Photographer: Ricky Middlesworth Hair: Michael Solis Makeup: Garret Gervais Stylist: Chris Horan
This Hispanic Heritage Month, TWIST has been asking tons of your favorite stars to tell us some stories about their own personal heritages. We asked Nickelodeon's Game Shakers actress Cree Cicchino to share little bit about her family's roots, and what inspires her about her family. Catch our Q & A below.
TWIST: Tell us about your heritage.
Cree Cicchino: I am Ecuadorian and Italian and there’s a little Irish and German mixed in as well.
TWIST: Why do you think it's important to celebrate Hispanic Heritage Month?
CC: It’s important to celebrate it because you should always remember where you come from and be inspired by the lives and/or humbled by the struggles of those before you.
TWIST: Have you always embraced your heritage? Or has it been a journey?
CC: Yes, but only as I get older do I see the importance of embracing it. But I also believe it is still a journey in the sense that you can always learn and understand more.
TWIST: Who is a family member that has really inspired you?
CC: When speaking of Hispanic Heritage, I would have to say my Papa (Grandfather). He came to this country at 17 and he didn’t speak the language. He was drafted into the Army and by 20, was married with 2 children. He worked so hard his entire life; hard manual labor and he always did what he had to do to take care of his family. I see a man who had very little formal education become extremely well-read and knowledgeable about so many topics. Again as I get older I start to really see the character of the people around me.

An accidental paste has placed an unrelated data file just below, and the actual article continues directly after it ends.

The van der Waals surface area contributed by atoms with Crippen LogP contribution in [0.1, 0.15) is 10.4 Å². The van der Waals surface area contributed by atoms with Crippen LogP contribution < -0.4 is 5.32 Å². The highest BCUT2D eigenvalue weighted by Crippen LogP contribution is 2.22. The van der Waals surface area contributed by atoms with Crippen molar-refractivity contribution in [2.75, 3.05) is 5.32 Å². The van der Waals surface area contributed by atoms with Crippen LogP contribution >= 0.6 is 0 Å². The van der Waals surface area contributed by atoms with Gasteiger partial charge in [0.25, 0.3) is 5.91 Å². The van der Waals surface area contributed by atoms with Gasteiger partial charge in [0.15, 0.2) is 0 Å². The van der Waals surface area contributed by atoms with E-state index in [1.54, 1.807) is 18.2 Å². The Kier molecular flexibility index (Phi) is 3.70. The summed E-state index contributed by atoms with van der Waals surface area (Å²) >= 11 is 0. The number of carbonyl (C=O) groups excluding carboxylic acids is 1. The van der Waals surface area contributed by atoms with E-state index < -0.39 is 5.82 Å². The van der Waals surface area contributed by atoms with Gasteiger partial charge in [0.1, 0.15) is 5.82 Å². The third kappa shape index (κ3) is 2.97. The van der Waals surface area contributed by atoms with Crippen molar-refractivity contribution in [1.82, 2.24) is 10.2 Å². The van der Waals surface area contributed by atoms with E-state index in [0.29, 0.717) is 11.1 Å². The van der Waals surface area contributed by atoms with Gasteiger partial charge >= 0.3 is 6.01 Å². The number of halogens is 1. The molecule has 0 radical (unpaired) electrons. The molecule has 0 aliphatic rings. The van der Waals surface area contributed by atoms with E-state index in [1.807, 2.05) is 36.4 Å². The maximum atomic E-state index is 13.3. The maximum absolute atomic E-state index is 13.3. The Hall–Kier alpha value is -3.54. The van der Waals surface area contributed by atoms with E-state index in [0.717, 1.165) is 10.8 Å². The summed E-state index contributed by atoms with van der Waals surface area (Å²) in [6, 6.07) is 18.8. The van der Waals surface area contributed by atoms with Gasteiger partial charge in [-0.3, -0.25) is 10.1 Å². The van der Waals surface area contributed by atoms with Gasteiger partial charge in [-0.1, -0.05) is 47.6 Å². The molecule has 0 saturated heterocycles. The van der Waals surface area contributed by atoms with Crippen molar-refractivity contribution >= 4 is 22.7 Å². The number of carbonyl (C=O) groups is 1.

TWIST: What is a family tradition you love most or are really proud of?
CC: Every year at Christmas time, my mom would make me and my sister donate one of our gifts away to charity. It’s something I’m really proud of and it’s remained a tradition to this day.
TWIST: What's an issue facing the Latino community that you are really passionate about?
CC: I believe there are so many issues facing so many different communities. One I’ve become aware of is the issue of Latinos in the Arts. There is so much more work to be done but I’m proud to see more Latino actors (I use this word as a profession not gender-related) in film and TV. I’m also seeing more shows revolving around Latino families which are not being stereotypically portrayed. Even a new Princess, which for many young kids, makes them feel included within diversity.
What do you think of Cree's stories? Share your reactions in the comments section below.